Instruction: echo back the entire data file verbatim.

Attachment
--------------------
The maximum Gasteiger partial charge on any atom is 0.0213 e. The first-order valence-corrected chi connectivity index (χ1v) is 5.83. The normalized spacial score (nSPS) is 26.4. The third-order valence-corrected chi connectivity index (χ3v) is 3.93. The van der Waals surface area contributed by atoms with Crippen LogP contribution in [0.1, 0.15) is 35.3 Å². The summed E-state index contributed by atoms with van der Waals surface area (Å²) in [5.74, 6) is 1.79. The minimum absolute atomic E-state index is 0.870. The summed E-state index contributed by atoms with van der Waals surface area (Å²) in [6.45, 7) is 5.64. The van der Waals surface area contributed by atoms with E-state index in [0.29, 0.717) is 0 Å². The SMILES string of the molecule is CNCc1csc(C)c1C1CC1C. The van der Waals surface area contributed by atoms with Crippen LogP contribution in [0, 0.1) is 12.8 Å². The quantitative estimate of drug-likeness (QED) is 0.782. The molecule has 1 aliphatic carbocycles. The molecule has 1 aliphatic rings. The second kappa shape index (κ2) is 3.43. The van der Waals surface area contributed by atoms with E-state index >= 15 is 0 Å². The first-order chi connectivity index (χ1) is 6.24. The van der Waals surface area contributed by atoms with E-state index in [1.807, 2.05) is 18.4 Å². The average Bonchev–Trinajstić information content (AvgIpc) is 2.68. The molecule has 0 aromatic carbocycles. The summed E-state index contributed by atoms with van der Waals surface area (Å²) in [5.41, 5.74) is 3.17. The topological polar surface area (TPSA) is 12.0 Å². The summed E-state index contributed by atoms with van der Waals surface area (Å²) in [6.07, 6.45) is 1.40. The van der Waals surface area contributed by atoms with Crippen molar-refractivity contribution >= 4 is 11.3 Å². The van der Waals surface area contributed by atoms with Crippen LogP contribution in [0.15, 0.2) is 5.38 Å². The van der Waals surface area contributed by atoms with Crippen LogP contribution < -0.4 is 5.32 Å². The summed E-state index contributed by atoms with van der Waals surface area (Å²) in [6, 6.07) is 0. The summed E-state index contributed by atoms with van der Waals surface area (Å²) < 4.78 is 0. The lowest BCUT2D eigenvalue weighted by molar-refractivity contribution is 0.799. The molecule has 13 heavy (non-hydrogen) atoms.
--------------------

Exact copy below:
The maximum Gasteiger partial charge on any atom is 0.0213 e. The first-order valence-corrected chi connectivity index (χ1v) is 5.83. The normalized spacial score (nSPS) is 26.4. The third-order valence-corrected chi connectivity index (χ3v) is 3.93. The van der Waals surface area contributed by atoms with Crippen LogP contribution in [0.1, 0.15) is 35.3 Å². The summed E-state index contributed by atoms with van der Waals surface area (Å²) in [5.74, 6) is 1.79. The minimum absolute atomic E-state index is 0.870. The summed E-state index contributed by atoms with van der Waals surface area (Å²) in [6.45, 7) is 5.64. The van der Waals surface area contributed by atoms with E-state index in [0.29, 0.717) is 0 Å². The SMILES string of the molecule is CNCc1csc(C)c1C1CC1C. The van der Waals surface area contributed by atoms with Crippen LogP contribution in [0, 0.1) is 12.8 Å². The quantitative estimate of drug-likeness (QED) is 0.782. The molecule has 1 aliphatic carbocycles. The molecule has 1 aliphatic rings. The second kappa shape index (κ2) is 3.43. The van der Waals surface area contributed by atoms with E-state index >= 15 is 0 Å². The first-order chi connectivity index (χ1) is 6.24. The van der Waals surface area contributed by atoms with E-state index in [1.807, 2.05) is 18.4 Å². The average Bonchev–Trinajstić information content (AvgIpc) is 2.68. The molecule has 0 aromatic carbocycles. The summed E-state index contributed by atoms with van der Waals surface area (Å²) in [5.41, 5.74) is 3.17. The topological polar surface area (TPSA) is 12.0 Å². The summed E-state index contributed by atoms with van der Waals surface area (Å²) in [6.07, 6.45) is 1.40. The van der Waals surface area contributed by atoms with Crippen molar-refractivity contribution >= 4 is 11.3 Å². The van der Waals surface area contributed by atoms with Crippen LogP contribution in [0.15, 0.2) is 5.38 Å². The van der Waals surface area contributed by atoms with Crippen LogP contribution < -0.4 is 5.32 Å². The summed E-state index contributed by atoms with van der Waals surface area (Å²) in [6, 6.07) is 0. The summed E-state index contributed by atoms with van der Waals surface area (Å²) < 4.78 is 0. The lowest BCUT2D eigenvalue weighted by molar-refractivity contribution is 0.799. The molecule has 13 heavy (non-hydrogen) atoms.